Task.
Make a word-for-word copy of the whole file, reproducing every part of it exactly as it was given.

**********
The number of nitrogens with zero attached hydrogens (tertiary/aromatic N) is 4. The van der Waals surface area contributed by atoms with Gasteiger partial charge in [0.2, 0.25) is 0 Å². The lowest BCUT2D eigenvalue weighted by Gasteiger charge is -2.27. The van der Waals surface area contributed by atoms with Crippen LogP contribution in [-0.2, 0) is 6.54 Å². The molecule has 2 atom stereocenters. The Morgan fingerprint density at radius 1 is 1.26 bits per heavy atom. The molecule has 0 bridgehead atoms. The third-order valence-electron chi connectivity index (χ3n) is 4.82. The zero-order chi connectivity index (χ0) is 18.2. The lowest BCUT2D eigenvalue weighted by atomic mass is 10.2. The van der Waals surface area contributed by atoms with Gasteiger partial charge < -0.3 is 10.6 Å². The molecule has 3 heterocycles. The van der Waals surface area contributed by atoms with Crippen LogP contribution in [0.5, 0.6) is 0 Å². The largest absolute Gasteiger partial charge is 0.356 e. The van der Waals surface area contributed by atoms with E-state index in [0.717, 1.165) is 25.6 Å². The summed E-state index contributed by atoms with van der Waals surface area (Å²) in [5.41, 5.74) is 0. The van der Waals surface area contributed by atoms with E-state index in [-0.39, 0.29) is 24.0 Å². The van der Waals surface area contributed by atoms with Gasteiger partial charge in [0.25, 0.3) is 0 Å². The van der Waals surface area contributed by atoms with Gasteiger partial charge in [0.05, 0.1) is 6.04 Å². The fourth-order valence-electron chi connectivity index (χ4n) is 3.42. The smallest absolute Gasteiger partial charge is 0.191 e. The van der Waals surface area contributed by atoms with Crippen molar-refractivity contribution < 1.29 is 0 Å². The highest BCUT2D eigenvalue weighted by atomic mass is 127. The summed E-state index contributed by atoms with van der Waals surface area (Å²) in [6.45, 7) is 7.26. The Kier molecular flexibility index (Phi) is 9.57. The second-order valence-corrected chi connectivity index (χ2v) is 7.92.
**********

The number of nitrogens with zero attached hydrogens (tertiary/aromatic N) is 4. The van der Waals surface area contributed by atoms with Gasteiger partial charge in [0.2, 0.25) is 0 Å². The lowest BCUT2D eigenvalue weighted by Gasteiger charge is -2.27. The van der Waals surface area contributed by atoms with Crippen LogP contribution in [-0.2, 0) is 6.54 Å². The molecule has 2 atom stereocenters. The Morgan fingerprint density at radius 1 is 1.26 bits per heavy atom. The molecule has 0 bridgehead atoms. The third-order valence-electron chi connectivity index (χ3n) is 4.82. The zero-order chi connectivity index (χ0) is 18.2. The lowest BCUT2D eigenvalue weighted by atomic mass is 10.2. The van der Waals surface area contributed by atoms with Gasteiger partial charge < -0.3 is 10.6 Å². The molecule has 3 heterocycles. The van der Waals surface area contributed by atoms with Crippen LogP contribution in [0.5, 0.6) is 0 Å². The largest absolute Gasteiger partial charge is 0.356 e. The van der Waals surface area contributed by atoms with E-state index in [0.717, 1.165) is 25.6 Å². The summed E-state index contributed by atoms with van der Waals surface area (Å²) in [5.41, 5.74) is 0. The van der Waals surface area contributed by atoms with E-state index in [-0.39, 0.29) is 24.0 Å². The van der Waals surface area contributed by atoms with Gasteiger partial charge in [0.25, 0.3) is 0 Å². The van der Waals surface area contributed by atoms with Gasteiger partial charge in [0.05, 0.1) is 6.04 Å². The fourth-order valence-electron chi connectivity index (χ4n) is 3.42. The smallest absolute Gasteiger partial charge is 0.191 e. The van der Waals surface area contributed by atoms with Crippen molar-refractivity contribution < 1.29 is 0 Å². The highest BCUT2D eigenvalue weighted by atomic mass is 127. The summed E-state index contributed by atoms with van der Waals surface area (Å²) in [6.45, 7) is 7.26. The Kier molecular flexibility index (Phi) is 9.57. The second-order valence-corrected chi connectivity index (χ2v) is 7.92.